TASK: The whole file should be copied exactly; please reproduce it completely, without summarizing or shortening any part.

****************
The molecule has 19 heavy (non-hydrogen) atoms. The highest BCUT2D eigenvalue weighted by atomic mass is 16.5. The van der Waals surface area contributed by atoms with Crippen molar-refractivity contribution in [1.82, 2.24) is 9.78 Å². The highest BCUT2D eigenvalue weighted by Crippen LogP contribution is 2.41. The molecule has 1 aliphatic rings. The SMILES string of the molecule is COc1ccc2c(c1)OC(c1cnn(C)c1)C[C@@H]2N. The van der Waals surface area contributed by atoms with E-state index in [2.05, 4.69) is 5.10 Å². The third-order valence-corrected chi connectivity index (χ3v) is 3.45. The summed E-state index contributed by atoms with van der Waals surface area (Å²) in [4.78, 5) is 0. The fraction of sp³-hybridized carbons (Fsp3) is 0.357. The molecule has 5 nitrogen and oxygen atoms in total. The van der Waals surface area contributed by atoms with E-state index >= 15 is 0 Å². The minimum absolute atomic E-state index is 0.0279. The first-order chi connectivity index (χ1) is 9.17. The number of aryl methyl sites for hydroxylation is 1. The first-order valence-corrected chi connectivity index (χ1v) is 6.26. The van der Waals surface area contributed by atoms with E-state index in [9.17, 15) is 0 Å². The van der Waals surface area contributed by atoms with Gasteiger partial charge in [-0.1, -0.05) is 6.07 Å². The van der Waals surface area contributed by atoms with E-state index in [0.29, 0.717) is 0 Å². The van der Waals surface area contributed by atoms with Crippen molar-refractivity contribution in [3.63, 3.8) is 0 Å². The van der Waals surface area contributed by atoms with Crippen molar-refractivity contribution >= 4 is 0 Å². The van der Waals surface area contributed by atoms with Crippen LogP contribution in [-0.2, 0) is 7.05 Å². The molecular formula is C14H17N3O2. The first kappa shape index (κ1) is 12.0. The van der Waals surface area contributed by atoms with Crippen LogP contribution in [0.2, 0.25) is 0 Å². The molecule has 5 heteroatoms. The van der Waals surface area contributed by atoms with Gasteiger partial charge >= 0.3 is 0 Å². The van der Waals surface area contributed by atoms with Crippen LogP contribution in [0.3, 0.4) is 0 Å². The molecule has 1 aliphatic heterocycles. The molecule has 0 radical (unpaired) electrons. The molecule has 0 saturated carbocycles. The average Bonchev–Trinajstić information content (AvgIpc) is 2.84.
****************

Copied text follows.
The molecule has 19 heavy (non-hydrogen) atoms. The highest BCUT2D eigenvalue weighted by atomic mass is 16.5. The van der Waals surface area contributed by atoms with Crippen molar-refractivity contribution in [1.82, 2.24) is 9.78 Å². The highest BCUT2D eigenvalue weighted by Crippen LogP contribution is 2.41. The molecule has 1 aliphatic rings. The SMILES string of the molecule is COc1ccc2c(c1)OC(c1cnn(C)c1)C[C@@H]2N. The van der Waals surface area contributed by atoms with E-state index in [2.05, 4.69) is 5.10 Å². The third-order valence-corrected chi connectivity index (χ3v) is 3.45. The summed E-state index contributed by atoms with van der Waals surface area (Å²) in [4.78, 5) is 0. The fraction of sp³-hybridized carbons (Fsp3) is 0.357. The molecule has 5 nitrogen and oxygen atoms in total. The van der Waals surface area contributed by atoms with E-state index >= 15 is 0 Å². The minimum absolute atomic E-state index is 0.0279. The first-order chi connectivity index (χ1) is 9.17. The number of aryl methyl sites for hydroxylation is 1. The first-order valence-corrected chi connectivity index (χ1v) is 6.26. The van der Waals surface area contributed by atoms with E-state index in [9.17, 15) is 0 Å². The van der Waals surface area contributed by atoms with Gasteiger partial charge in [-0.1, -0.05) is 6.07 Å². The van der Waals surface area contributed by atoms with E-state index in [0.29, 0.717) is 0 Å². The van der Waals surface area contributed by atoms with Crippen molar-refractivity contribution in [3.63, 3.8) is 0 Å². The van der Waals surface area contributed by atoms with Crippen molar-refractivity contribution >= 4 is 0 Å². The van der Waals surface area contributed by atoms with Crippen LogP contribution in [-0.2, 0) is 7.05 Å². The molecular formula is C14H17N3O2. The first kappa shape index (κ1) is 12.0. The van der Waals surface area contributed by atoms with Crippen LogP contribution in [0.2, 0.25) is 0 Å². The molecule has 5 heteroatoms. The van der Waals surface area contributed by atoms with Gasteiger partial charge >= 0.3 is 0 Å². The van der Waals surface area contributed by atoms with Crippen LogP contribution in [0.3, 0.4) is 0 Å². The molecule has 1 aliphatic heterocycles. The molecule has 0 radical (unpaired) electrons. The molecule has 0 saturated carbocycles. The average Bonchev–Trinajstić information content (AvgIpc) is 2.84.